To harvest the winds, turbines would have to be located far offshore, which makes it more difficult to get the power that is generated back to shore. It also means wind farm turbines must be strong enough to survive hurricane force wind and waves.

“So we would have to put those turbines, those wind farms, far enough offshore that we don’t interfere with the landscape,” adds Dr. Edge. “We can certainly do that, but when we do we expose ourselves to the currents and the waves, not to mention the extreme waves that are associated with storms.”

Because there are so many engineering challenges, researchers say it could be almost a decade before ocean energy can be tapped. In addition, there are also environmental challenges that must be overcome.

“We have to take into account that any of these methods of harvesting ocean energy would affect threatened and endangered species as well as protected species like marine mammals and the protected habitats along the coast,” adds Dr. Dobbs, as she looks about over the marshy coastline near the Institute labs in Wanchese. “Energy projects would also have to take into account the effects on current human uses of the ocean such as the state’s huge commercial fishing and sport fishing industry.”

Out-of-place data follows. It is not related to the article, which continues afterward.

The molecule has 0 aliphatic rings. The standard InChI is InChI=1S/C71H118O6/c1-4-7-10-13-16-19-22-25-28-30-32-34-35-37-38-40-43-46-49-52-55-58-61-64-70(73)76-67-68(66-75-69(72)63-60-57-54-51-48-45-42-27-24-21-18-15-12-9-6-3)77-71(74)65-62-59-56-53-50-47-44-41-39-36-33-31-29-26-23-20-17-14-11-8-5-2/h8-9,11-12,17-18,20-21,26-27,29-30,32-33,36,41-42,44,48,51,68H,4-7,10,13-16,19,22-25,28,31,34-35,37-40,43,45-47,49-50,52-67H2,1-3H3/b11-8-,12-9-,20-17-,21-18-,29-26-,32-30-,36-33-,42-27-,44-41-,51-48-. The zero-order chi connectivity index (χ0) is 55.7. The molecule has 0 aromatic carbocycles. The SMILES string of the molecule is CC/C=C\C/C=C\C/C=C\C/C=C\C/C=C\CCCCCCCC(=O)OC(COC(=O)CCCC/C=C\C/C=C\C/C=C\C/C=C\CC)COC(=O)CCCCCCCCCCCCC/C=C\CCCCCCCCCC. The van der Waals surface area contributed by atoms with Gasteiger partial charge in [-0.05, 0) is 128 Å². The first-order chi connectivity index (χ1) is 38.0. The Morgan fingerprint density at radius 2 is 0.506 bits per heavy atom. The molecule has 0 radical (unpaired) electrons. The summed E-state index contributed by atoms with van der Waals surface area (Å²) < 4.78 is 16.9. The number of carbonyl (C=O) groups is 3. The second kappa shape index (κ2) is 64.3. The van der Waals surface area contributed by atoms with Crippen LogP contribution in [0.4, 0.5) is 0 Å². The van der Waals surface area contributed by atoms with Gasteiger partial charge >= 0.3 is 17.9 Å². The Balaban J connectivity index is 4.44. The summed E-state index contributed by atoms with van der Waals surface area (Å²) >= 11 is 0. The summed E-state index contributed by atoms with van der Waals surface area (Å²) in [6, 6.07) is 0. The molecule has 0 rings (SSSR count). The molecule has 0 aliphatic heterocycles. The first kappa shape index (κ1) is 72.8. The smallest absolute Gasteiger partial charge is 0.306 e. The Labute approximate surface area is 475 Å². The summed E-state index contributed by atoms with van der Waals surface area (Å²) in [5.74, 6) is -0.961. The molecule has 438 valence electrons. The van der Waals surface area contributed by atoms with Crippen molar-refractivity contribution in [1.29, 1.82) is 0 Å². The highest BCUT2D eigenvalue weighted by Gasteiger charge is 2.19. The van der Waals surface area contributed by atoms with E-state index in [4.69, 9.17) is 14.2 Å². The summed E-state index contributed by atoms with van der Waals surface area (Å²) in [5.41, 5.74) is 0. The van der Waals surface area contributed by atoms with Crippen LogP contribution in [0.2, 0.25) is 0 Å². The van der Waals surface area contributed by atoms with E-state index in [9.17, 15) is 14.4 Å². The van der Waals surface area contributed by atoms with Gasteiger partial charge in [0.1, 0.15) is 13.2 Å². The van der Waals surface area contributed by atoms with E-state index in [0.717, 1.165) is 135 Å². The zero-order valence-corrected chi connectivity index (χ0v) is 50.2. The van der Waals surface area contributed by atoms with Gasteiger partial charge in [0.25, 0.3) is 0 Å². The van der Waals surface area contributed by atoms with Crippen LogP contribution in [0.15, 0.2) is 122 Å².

There is also a huge diving community to consider.

No one denies that North Carolina needs to search for alternative energy sources and that the ocean is a good resource that could be tapped, but the reality is becoming clearer as to just how challenging that will be. It is easier to get to the ocean than to get energy from it.

Related Resources: